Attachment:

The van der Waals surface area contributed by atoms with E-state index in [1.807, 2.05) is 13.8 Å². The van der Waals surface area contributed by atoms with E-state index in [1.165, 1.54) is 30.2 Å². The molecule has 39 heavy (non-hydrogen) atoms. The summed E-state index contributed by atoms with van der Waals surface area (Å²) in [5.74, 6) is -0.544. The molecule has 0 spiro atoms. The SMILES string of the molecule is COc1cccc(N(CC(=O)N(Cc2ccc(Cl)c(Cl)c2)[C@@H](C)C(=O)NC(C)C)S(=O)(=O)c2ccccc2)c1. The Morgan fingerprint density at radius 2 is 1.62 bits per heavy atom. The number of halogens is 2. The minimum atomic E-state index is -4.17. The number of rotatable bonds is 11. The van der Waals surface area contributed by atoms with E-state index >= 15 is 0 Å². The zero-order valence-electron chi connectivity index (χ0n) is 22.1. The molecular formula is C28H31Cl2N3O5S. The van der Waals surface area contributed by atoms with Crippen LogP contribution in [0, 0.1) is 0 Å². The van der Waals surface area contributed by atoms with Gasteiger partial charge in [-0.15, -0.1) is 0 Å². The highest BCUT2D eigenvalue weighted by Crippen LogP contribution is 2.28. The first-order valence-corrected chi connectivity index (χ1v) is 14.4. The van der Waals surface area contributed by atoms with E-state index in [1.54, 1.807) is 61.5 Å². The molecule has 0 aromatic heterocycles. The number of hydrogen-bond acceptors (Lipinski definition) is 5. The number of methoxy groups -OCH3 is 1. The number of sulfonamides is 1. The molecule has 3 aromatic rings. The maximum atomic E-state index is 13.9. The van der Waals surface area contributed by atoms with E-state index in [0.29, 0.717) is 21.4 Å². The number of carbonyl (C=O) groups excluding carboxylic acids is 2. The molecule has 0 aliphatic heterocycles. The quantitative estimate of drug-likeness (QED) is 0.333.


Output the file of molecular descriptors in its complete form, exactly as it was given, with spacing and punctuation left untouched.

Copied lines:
The van der Waals surface area contributed by atoms with E-state index in [1.807, 2.05) is 13.8 Å². The van der Waals surface area contributed by atoms with E-state index in [1.165, 1.54) is 30.2 Å². The molecule has 39 heavy (non-hydrogen) atoms. The summed E-state index contributed by atoms with van der Waals surface area (Å²) in [5.74, 6) is -0.544. The molecule has 0 spiro atoms. The SMILES string of the molecule is COc1cccc(N(CC(=O)N(Cc2ccc(Cl)c(Cl)c2)[C@@H](C)C(=O)NC(C)C)S(=O)(=O)c2ccccc2)c1. The Morgan fingerprint density at radius 2 is 1.62 bits per heavy atom. The number of halogens is 2. The minimum atomic E-state index is -4.17. The number of rotatable bonds is 11. The van der Waals surface area contributed by atoms with E-state index >= 15 is 0 Å². The zero-order valence-electron chi connectivity index (χ0n) is 22.1. The molecular formula is C28H31Cl2N3O5S. The van der Waals surface area contributed by atoms with Crippen LogP contribution in [0, 0.1) is 0 Å². The van der Waals surface area contributed by atoms with Gasteiger partial charge in [-0.15, -0.1) is 0 Å². The highest BCUT2D eigenvalue weighted by Crippen LogP contribution is 2.28. The first-order valence-corrected chi connectivity index (χ1v) is 14.4. The van der Waals surface area contributed by atoms with E-state index in [1.54, 1.807) is 61.5 Å². The molecule has 0 aromatic heterocycles. The number of hydrogen-bond acceptors (Lipinski definition) is 5. The number of methoxy groups -OCH3 is 1. The number of sulfonamides is 1. The molecule has 3 aromatic rings. The maximum atomic E-state index is 13.9. The van der Waals surface area contributed by atoms with E-state index in [0.29, 0.717) is 21.4 Å². The number of carbonyl (C=O) groups excluding carboxylic acids is 2. The molecule has 0 aliphatic heterocycles. The quantitative estimate of drug-likeness (QED) is 0.333.